Watching Xiu Xiu play a concert is like watching three sugar-addled kids play in a candy store. The members move around the stage, traveling from instrument to instrument as they create a symphony of odd sounds. Frontman Jaime Stewart pummels his guitar, then snatches up a drumstick and bangs some cymbals, then picks up a harp and strums it until the song closes. Did we mention he's singing the whole time?
While many experimental rock bands rely on swells of feedback and reverb to carry their music, Xiu Xiu opts for a twisted, orchestral approach. Their experiments are done with xylophone, keyboards, guitars, multiple percussion instruments, and odd vocal effects. The music is challenging and sometimes disturbing, but strangely pretty as well.
- Andrew Leahey
Taking their name from the 1998 Chinese film Xiu Xiu: The Sent Down Girl, post-punk throwbacks Xiu Xiu were formed in San Jose, CA, by Cory McCullough, Yvonne Chen (publisher of the indie zine Zum), Lauren Andrews, and Jamie Stewart.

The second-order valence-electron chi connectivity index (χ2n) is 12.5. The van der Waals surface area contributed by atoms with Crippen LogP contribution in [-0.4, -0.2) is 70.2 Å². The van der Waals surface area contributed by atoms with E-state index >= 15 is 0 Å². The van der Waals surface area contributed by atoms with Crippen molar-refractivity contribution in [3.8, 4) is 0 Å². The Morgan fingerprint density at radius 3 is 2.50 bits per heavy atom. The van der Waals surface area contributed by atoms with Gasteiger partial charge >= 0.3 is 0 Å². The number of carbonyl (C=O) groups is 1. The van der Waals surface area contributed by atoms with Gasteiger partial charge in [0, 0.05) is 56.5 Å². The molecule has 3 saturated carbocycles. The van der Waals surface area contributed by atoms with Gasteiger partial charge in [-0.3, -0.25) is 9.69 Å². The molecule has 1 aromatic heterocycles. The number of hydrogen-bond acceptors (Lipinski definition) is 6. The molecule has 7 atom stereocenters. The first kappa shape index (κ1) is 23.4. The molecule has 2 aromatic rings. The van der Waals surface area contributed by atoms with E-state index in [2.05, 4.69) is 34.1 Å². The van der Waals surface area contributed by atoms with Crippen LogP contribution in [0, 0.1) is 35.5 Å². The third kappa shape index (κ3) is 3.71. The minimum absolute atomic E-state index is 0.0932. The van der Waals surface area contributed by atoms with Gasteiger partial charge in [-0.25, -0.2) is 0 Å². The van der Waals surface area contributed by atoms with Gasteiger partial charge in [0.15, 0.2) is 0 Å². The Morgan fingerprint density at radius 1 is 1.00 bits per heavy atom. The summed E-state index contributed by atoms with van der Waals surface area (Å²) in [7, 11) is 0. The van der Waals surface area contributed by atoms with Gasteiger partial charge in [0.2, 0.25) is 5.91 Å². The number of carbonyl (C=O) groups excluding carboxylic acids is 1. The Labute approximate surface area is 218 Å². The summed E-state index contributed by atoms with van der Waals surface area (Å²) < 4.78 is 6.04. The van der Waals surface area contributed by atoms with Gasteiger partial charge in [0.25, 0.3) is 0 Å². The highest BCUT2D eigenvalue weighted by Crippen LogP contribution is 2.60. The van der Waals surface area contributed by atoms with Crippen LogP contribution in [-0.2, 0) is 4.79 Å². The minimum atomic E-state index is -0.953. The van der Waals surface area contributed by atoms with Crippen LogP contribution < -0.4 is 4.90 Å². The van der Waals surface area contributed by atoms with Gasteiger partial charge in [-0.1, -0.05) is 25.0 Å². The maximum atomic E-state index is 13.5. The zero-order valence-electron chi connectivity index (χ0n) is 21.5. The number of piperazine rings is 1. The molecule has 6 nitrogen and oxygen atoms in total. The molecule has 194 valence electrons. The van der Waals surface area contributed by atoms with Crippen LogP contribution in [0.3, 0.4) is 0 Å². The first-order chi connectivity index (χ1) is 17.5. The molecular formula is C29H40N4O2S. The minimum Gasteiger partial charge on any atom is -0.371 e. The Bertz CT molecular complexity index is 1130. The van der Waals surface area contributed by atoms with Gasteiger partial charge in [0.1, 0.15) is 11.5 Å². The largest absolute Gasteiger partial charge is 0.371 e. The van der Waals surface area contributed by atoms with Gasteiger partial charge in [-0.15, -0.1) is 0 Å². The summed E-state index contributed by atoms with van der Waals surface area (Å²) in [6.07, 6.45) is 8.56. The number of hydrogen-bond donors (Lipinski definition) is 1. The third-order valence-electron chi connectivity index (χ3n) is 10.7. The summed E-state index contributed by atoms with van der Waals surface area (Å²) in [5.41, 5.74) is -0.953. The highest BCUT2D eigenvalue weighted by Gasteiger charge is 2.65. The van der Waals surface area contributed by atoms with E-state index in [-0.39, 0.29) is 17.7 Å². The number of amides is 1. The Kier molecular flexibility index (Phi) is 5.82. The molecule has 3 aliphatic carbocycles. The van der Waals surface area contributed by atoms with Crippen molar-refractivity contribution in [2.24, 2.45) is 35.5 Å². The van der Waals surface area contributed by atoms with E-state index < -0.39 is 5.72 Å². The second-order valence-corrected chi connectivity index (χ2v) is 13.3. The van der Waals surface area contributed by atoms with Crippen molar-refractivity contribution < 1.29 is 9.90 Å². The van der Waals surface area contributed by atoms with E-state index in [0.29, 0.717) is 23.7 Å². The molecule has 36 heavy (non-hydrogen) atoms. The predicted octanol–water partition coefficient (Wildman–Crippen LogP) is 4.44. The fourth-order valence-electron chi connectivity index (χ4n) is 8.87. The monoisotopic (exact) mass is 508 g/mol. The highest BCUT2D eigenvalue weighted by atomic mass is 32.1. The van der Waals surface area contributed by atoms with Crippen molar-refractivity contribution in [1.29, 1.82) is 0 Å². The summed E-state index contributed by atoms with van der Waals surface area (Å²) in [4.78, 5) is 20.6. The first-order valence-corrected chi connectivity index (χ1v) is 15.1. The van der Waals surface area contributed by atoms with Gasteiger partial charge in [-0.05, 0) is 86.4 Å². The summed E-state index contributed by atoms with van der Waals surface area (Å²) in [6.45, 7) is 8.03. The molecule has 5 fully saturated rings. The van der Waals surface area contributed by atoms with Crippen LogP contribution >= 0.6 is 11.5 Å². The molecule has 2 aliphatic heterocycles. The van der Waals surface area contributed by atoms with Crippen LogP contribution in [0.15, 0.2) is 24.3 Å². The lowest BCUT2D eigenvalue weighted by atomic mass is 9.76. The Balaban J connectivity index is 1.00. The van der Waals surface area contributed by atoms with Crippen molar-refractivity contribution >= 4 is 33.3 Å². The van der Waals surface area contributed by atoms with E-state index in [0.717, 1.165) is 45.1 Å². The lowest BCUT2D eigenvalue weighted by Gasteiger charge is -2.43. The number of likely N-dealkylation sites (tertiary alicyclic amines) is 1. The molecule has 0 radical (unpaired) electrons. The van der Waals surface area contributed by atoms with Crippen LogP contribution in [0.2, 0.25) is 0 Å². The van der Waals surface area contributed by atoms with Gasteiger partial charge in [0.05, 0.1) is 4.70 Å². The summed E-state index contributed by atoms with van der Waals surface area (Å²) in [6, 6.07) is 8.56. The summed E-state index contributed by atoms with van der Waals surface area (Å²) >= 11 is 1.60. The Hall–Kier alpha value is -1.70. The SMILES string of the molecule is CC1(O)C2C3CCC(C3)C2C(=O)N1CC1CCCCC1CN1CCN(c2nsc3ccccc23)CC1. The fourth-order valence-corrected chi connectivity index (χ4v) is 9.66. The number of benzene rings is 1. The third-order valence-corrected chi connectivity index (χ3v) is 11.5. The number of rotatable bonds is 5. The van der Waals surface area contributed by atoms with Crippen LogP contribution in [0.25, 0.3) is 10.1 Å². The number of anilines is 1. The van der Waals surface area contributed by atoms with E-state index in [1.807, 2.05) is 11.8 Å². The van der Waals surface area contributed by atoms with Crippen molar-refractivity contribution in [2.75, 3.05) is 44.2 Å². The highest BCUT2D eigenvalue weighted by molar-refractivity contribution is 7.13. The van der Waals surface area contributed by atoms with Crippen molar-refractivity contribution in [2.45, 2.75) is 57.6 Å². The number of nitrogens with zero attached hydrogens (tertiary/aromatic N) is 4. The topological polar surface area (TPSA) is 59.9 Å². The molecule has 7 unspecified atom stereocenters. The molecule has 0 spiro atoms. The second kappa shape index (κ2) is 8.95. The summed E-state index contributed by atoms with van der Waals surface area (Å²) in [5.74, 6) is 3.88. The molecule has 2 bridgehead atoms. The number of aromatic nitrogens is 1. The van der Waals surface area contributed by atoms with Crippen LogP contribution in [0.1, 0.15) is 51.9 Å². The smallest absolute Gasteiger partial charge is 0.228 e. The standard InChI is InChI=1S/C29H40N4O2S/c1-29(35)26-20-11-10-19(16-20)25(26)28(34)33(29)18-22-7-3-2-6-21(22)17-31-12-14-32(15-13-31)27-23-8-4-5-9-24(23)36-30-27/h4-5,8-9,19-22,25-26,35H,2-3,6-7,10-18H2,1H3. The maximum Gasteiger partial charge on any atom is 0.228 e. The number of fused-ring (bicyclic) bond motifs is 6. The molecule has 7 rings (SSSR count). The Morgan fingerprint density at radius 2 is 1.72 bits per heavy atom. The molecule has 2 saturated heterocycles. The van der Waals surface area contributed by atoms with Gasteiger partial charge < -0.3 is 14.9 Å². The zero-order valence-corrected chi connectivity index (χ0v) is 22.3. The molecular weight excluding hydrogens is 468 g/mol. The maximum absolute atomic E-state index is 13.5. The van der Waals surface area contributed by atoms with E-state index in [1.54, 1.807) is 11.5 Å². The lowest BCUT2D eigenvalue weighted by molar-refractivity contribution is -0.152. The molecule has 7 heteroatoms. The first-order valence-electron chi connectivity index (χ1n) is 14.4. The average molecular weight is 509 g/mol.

Prior to the 2002 release of their first full-length album, Knife Play, the band made appearances on numerous compilations. Shortly after Knife Play's release, Springman released a 10" collaboration between Xiu Xiu and Deerhoof. The band issued the Chapel of the Chimes EP in 2002. The following year, A Promise and the limited-edition, mostly acoustic Fag Patrol EP arrived, while early 2004 saw the release of their most accessible work to date, Fabulous Muscles.
Xiu Xiu kept busy in 2005 with the full-length La Forêt and a split single with Devendra Banhart. The group's fifth album, The Air Force, arrived in fall 2006. An EP of covers, Tu Mi Piaci, was also released that year.